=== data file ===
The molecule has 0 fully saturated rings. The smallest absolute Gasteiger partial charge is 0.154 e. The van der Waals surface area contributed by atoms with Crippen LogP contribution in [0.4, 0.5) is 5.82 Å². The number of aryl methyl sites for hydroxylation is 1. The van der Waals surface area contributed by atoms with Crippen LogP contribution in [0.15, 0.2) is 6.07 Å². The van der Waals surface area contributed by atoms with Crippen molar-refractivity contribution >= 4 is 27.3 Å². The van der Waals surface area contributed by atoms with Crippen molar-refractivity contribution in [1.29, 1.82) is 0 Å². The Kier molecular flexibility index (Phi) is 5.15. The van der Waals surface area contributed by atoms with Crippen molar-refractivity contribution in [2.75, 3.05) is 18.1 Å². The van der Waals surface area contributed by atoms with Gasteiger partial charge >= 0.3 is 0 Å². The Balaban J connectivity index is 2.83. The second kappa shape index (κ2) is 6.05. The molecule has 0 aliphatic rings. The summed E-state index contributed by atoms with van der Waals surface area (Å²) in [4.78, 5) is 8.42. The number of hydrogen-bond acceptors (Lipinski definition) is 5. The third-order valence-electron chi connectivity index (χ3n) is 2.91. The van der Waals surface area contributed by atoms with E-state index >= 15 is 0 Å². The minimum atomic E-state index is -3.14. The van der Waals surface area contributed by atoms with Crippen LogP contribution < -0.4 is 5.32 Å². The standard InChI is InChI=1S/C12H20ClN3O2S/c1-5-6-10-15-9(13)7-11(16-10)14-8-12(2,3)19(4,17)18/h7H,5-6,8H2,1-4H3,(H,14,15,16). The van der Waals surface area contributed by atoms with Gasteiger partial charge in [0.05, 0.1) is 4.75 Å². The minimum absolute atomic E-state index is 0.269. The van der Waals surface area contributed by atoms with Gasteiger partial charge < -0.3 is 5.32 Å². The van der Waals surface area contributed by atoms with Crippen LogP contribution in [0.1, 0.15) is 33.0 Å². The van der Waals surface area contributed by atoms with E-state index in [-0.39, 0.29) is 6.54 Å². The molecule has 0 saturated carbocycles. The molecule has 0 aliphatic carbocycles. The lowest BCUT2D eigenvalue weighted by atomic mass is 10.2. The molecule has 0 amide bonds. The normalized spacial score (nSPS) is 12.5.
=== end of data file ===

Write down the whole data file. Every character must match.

The molecule has 0 fully saturated rings. The smallest absolute Gasteiger partial charge is 0.154 e. The van der Waals surface area contributed by atoms with Crippen LogP contribution in [0.4, 0.5) is 5.82 Å². The number of aryl methyl sites for hydroxylation is 1. The van der Waals surface area contributed by atoms with Crippen LogP contribution in [0.15, 0.2) is 6.07 Å². The van der Waals surface area contributed by atoms with Crippen molar-refractivity contribution >= 4 is 27.3 Å². The van der Waals surface area contributed by atoms with Crippen molar-refractivity contribution in [1.29, 1.82) is 0 Å². The Kier molecular flexibility index (Phi) is 5.15. The van der Waals surface area contributed by atoms with Crippen molar-refractivity contribution in [2.75, 3.05) is 18.1 Å². The van der Waals surface area contributed by atoms with Gasteiger partial charge >= 0.3 is 0 Å². The Balaban J connectivity index is 2.83. The second kappa shape index (κ2) is 6.05. The molecule has 0 aliphatic rings. The summed E-state index contributed by atoms with van der Waals surface area (Å²) in [4.78, 5) is 8.42. The number of hydrogen-bond acceptors (Lipinski definition) is 5. The third-order valence-electron chi connectivity index (χ3n) is 2.91. The van der Waals surface area contributed by atoms with E-state index >= 15 is 0 Å². The minimum atomic E-state index is -3.14. The van der Waals surface area contributed by atoms with Crippen LogP contribution < -0.4 is 5.32 Å². The standard InChI is InChI=1S/C12H20ClN3O2S/c1-5-6-10-15-9(13)7-11(16-10)14-8-12(2,3)19(4,17)18/h7H,5-6,8H2,1-4H3,(H,14,15,16). The van der Waals surface area contributed by atoms with Gasteiger partial charge in [0.05, 0.1) is 4.75 Å². The minimum absolute atomic E-state index is 0.269. The van der Waals surface area contributed by atoms with Gasteiger partial charge < -0.3 is 5.32 Å². The van der Waals surface area contributed by atoms with Crippen LogP contribution in [0.1, 0.15) is 33.0 Å². The van der Waals surface area contributed by atoms with E-state index in [-0.39, 0.29) is 6.54 Å². The molecule has 0 saturated carbocycles. The molecule has 0 aliphatic carbocycles. The lowest BCUT2D eigenvalue weighted by atomic mass is 10.2. The molecule has 0 amide bonds. The normalized spacial score (nSPS) is 12.5.